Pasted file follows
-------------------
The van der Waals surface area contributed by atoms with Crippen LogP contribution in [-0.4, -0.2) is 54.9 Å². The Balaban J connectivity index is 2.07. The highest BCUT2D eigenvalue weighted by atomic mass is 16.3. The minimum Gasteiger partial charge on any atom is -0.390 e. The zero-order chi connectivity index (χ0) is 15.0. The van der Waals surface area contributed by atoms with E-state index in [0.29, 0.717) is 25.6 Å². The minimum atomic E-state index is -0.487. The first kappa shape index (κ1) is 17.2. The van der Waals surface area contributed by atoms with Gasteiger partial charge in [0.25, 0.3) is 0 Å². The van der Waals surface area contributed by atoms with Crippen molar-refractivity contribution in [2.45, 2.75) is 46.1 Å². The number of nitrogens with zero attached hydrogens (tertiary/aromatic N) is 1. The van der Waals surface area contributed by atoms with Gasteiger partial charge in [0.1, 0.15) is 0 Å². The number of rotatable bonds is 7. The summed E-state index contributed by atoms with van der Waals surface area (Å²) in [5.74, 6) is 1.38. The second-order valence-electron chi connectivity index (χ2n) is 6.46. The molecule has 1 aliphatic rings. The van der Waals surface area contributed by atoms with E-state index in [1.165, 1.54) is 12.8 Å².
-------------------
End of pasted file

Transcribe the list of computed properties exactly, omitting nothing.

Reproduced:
The van der Waals surface area contributed by atoms with Crippen LogP contribution in [-0.4, -0.2) is 54.9 Å². The Balaban J connectivity index is 2.07. The highest BCUT2D eigenvalue weighted by atomic mass is 16.3. The minimum Gasteiger partial charge on any atom is -0.390 e. The zero-order chi connectivity index (χ0) is 15.0. The van der Waals surface area contributed by atoms with E-state index in [0.29, 0.717) is 25.6 Å². The minimum atomic E-state index is -0.487. The first kappa shape index (κ1) is 17.2. The van der Waals surface area contributed by atoms with Gasteiger partial charge in [0.25, 0.3) is 0 Å². The van der Waals surface area contributed by atoms with Crippen molar-refractivity contribution in [2.45, 2.75) is 46.1 Å². The number of nitrogens with zero attached hydrogens (tertiary/aromatic N) is 1. The van der Waals surface area contributed by atoms with Gasteiger partial charge in [0.1, 0.15) is 0 Å². The number of rotatable bonds is 7. The summed E-state index contributed by atoms with van der Waals surface area (Å²) in [5.74, 6) is 1.38. The second-order valence-electron chi connectivity index (χ2n) is 6.46. The molecule has 1 aliphatic rings. The van der Waals surface area contributed by atoms with E-state index in [1.165, 1.54) is 12.8 Å².